Michael Yanez v. Brian Plummer
California Court of Appeal, Third Appellate District (November 5, 2013)
After a defendant’s employee was fired for providing deposition testimony different from statements provided after an incident, the fired employee sued the defense counsel representing him at the deposition for legal malpractice. This case held that a defense counsel representing the defendant employer and a non-party witness employee could have a conflict of interest in representing both in a deposition.
Michael Yanez (“Yanez”) and Robert Garcia (“Garcia”) were employees of Union Pacific Railroad Company (“Union Pacific”). Garcia was injured while working, and Yanez was the only witness. After the incident, Union Pacific obtained Yanez’ statement. Garcia sued Union Pacific under the FELA, and he deposed Yanez in that case. Union Pacific’s attorney (Brian Plummer (“Plummer”)) represented Yanez and Union Pacific at Yanez’ deposition.
Before the deposition, Yanez told Plummer that Yanez was concerned that his deposition testimony could negatively affect his job at Union Pacific. Plummer assured Yanez that as long as he told the truth, Yanez’ job would not be affected. During the deposition, Plummer elicited testimony from Yanez which contradicted the statements that he had made shortly after the incident. Union Pacific terminated Yanez for dishonesty. Yanez sued Union Pacific for wrongful discharge and Plummer for legal malpractice, breach of fiduciary duty and fraud. Plummer successfully made a motion for summary judgment on the ground that he did not cause Yanez’ termination, but the Third District Appellate Court reversed.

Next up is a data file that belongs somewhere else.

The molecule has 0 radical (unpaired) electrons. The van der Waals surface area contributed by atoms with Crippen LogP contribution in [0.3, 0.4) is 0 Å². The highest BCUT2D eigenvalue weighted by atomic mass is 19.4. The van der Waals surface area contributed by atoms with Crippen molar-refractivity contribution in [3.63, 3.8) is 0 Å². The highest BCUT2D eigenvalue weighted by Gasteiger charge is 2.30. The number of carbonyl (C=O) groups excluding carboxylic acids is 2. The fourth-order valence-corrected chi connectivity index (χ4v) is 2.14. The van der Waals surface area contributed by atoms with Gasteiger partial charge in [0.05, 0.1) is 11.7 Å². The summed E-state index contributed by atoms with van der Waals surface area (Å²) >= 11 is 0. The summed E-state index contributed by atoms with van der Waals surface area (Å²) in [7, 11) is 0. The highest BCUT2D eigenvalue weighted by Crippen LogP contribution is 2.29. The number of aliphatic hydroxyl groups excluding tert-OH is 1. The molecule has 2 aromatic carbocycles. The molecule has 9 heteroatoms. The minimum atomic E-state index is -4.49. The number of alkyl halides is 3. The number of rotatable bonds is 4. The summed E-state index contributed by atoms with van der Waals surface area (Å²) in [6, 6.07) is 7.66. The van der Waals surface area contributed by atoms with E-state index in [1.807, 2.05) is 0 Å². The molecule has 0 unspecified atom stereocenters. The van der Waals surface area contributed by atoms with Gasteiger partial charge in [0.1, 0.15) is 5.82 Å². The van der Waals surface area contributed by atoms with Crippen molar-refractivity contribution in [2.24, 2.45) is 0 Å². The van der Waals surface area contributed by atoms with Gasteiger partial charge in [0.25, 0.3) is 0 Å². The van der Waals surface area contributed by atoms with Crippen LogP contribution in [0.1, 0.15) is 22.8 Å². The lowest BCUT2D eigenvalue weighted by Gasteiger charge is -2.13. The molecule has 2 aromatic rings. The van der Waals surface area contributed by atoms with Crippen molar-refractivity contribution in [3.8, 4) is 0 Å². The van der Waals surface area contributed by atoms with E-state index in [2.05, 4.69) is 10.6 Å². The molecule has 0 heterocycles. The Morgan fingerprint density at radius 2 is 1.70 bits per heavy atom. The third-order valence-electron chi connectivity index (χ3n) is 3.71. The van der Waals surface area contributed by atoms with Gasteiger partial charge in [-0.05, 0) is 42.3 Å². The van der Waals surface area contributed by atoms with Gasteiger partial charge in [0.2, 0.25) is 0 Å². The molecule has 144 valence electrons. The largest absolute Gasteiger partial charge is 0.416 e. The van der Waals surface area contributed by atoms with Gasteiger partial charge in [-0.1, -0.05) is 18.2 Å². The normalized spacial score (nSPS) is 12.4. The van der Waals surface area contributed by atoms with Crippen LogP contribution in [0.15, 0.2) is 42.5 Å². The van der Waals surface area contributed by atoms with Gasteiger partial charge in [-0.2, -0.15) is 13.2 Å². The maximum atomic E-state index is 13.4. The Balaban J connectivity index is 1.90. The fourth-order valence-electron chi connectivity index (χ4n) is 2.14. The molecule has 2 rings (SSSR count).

The Court found that Plummer may have committed legal malpractice for failing to obtain the written consent of Union Pacific and Yanez that he was representing them in a matter in which the interests of the clients could potentially conflict, which violated the State Bar Rules of Professional Conduct. The Court found that there was a triable issue of material fact that but for Plummer’s alleged malpractice, breach of fiduciary duty and fraud, Yanez would not have been terminated. Yanez was allowed to maintain his case against Plummer.
Defense counsel who simultaneously represent a company and its employee at the employee’s deposition may be sued for legal malpractice if the deposition testimony of the employee subjects the employee to any adverse employment actions. This attorney has to obtain the informed written consent of both the company and the employee if the lawyer is going to represent the employee at his deposition. If the informed written consent of both clients cannot be obtained, the company or its insurer may have to retain separate counsel to represent the employee at his or her deposition.
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